CORONAVIRUS UPDATE - November 23, 2020
Over the past month, we have seen a steady Increase in positive infections for COVID-19. Daily reports of new infections have reached levels we have not seen since mid-July. One day this week, the United States added over one million new infections, and passed 250,000 deaths due to the virus. Total cases in the United States are approaching 12 million. As of November 18, the total in Florida was 914,333.
A couple weeks ago, as new cases were beginning to surge, it was reported that the median age of new infections was 30. While this suggests the surge is being driven by younger persons, all ages groups have seen an increase in infections. In Central Florida Presbytery, the median age of infections has been Orange/Orlando 35, Seminole 38, Osceola 39, Okeechobee 39, Volusia 44, Brevard 44, Lake 44, Indian River 45, Highlands 51, Sumter 56.
Now is not the time to let our guard down. This is particularly true as the holidays are upon us. Thanksgiving and Christmas present many opportunities for social interaction, but we need to approach this season as we have been doing throughout the pandemic, by being vigilant in our defense against the virus: social distancing, wearing a mask in public, and frequent handwashing and other cleaning protocols, to name a few.
In CFP congregations, at least 46 congregations have resumed some form of in-person worship. In some cases, there are limits on the number of persons who can attend, and in others, the worship is in Fellowship Hall (larger than the sanctuary) or outside. Most of these congregations are also continuing to stream the services on Facebook Live, Zoom, or other platforms. This is according to the web page we maintain with this information. If you have recently changed your worship strategy, please remember to contact Cheryl Carson so we can keep this up to date.
Since late August, I have preached or attended worship at a number of our congregations, and have attended session meetings in at least eight of our congregations. I have observed social distancing in all of these visits, and the wearing of masks by those attending services or meetings. One area that has concerned me is with the amount6 of singing that is taking place in services, often by individuals or groups without masks.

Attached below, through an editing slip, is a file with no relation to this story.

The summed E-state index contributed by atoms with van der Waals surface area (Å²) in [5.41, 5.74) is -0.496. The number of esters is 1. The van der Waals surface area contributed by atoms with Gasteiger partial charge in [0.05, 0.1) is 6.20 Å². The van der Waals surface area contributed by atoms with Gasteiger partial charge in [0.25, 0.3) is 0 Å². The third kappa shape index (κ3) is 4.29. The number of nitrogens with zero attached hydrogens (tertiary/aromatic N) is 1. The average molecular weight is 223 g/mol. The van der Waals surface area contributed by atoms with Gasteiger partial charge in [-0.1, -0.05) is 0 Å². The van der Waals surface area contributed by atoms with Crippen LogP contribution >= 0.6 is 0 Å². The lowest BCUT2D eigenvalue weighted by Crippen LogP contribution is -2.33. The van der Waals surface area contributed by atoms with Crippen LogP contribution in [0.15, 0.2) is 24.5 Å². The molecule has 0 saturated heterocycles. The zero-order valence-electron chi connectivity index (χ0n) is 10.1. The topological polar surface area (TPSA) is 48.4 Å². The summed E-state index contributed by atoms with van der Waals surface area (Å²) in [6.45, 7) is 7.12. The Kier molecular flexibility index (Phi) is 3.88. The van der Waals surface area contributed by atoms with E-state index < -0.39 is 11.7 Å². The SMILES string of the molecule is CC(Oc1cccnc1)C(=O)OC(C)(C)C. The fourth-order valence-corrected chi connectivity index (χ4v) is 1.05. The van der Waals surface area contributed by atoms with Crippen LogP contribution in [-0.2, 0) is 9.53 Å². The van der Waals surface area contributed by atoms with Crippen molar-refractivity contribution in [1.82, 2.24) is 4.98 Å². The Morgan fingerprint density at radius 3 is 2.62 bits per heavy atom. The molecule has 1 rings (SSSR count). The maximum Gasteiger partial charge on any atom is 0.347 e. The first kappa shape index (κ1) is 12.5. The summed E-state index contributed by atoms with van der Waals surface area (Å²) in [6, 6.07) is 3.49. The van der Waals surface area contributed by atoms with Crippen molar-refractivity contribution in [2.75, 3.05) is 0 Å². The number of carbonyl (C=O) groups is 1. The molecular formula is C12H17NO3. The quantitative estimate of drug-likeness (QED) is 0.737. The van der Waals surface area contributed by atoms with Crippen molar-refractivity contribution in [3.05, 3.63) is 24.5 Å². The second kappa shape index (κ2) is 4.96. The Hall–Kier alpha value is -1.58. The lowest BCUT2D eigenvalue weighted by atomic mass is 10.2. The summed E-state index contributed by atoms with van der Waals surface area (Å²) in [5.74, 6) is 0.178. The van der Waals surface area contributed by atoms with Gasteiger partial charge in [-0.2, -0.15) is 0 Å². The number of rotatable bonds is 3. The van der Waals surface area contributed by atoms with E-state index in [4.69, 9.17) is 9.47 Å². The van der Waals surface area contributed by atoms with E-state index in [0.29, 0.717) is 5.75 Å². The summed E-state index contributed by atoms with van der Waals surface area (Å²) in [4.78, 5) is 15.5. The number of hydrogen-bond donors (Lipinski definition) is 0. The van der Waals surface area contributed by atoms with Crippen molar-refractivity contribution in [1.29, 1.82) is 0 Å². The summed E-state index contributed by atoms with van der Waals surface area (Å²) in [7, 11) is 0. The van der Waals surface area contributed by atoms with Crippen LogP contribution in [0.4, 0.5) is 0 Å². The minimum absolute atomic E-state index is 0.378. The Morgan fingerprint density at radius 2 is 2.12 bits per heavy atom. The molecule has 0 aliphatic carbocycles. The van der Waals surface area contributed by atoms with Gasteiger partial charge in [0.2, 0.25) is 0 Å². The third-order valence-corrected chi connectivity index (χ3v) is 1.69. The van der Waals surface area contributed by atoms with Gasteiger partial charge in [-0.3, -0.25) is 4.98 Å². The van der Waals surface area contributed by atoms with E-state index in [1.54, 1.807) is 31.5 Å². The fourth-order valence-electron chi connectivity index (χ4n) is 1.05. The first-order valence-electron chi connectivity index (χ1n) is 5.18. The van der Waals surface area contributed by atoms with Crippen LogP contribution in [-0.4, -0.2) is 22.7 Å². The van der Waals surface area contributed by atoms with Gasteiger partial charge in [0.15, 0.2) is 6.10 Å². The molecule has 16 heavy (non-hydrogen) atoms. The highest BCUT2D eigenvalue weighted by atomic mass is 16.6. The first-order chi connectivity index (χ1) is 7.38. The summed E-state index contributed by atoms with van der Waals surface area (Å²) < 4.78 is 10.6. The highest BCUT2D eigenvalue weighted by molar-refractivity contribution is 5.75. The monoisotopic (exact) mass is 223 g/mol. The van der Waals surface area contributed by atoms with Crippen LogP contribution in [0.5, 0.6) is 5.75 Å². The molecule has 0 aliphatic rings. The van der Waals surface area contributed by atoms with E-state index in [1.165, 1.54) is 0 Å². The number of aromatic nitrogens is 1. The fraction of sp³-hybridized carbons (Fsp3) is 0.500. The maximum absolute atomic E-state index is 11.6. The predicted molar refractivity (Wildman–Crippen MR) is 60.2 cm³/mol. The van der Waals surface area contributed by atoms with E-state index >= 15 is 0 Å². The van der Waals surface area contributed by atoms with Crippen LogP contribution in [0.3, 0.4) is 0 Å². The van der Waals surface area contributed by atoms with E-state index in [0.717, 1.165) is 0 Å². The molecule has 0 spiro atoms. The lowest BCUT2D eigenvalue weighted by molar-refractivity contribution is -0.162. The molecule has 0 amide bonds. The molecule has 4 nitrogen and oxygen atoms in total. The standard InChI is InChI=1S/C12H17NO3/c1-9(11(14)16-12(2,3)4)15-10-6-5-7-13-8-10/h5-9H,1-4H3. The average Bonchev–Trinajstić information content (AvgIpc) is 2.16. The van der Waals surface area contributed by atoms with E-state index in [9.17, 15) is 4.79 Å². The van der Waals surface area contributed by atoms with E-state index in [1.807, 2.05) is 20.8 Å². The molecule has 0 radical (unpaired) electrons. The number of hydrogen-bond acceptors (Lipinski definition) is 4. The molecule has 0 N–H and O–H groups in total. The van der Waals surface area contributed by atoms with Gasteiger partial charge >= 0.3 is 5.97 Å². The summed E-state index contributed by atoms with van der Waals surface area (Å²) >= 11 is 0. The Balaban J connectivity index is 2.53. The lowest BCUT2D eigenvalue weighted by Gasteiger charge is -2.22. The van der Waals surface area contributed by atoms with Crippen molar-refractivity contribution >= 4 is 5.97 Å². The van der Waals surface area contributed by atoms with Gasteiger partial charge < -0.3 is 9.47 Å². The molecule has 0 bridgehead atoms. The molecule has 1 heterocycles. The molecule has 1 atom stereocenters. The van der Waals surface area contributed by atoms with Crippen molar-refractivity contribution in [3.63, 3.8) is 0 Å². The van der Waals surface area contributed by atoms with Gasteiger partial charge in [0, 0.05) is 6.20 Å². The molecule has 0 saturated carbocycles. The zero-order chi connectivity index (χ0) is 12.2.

Presbytery has provided resources about the issue of singing. Singing projects the voice – and, droplets that could carry the virus – out into the area where the service is held. These can be picked up by the air conditioning system and, absent good filters, be spread throughout the meeting space. Contracting the virus is a combination of the infection load (droplets) and the amount of time one is exposed. Recently, I was watching a soccer game where, during a break for a set play the players were standing in the 18-yard box waiting for the restart. It was cold, so viewers could see the players’ breath, which looked like someone turned on a fog machine. Certainly no one is running up and down a pitch while in worship, but it illustrates how far droplets can be projected out into the room – especially if the singers are elevated, such as up on a stage.
The aspects of a worship service are a cooperative decision between the session and pastor, and Presbytery is not in a position where we can direct our congregations as to what to do in these circumstances. All we can do is urge sessions to make informed decisions on these matters. I will note that one congregation where I was guest preacher had a soloist singing without a while eight people were in the sanctuary to produce the service for live streaming. Two days after the service, the soloist tested positive for the virus, which meant he was infectious during the service. I wore a mask except when I was preaching and leading communion, but went for a COVID test after being notified, which was negative. Bottom line: think hard about the advisability of open singing.
2020 continues to be a challenging year on many fronts, not the least the ongoing pandemic. Hope is on the horizon with the success and imminent release of vaccines for COVID-19. Until these are certified, distributed, and administered, we need to stay the course on the protocols that we have been following since March. Better days are coming, but they are not here yet, and the challenge before us has not lessened, but apparently increased over the past month.
As I wrote recently, perhaps we will have to work a little harder this year at being thankful. But let us be thankful – and also prudent and careful – as we celebrate this holiday and the ones to come.
Executive Presbytery / Stated Clerk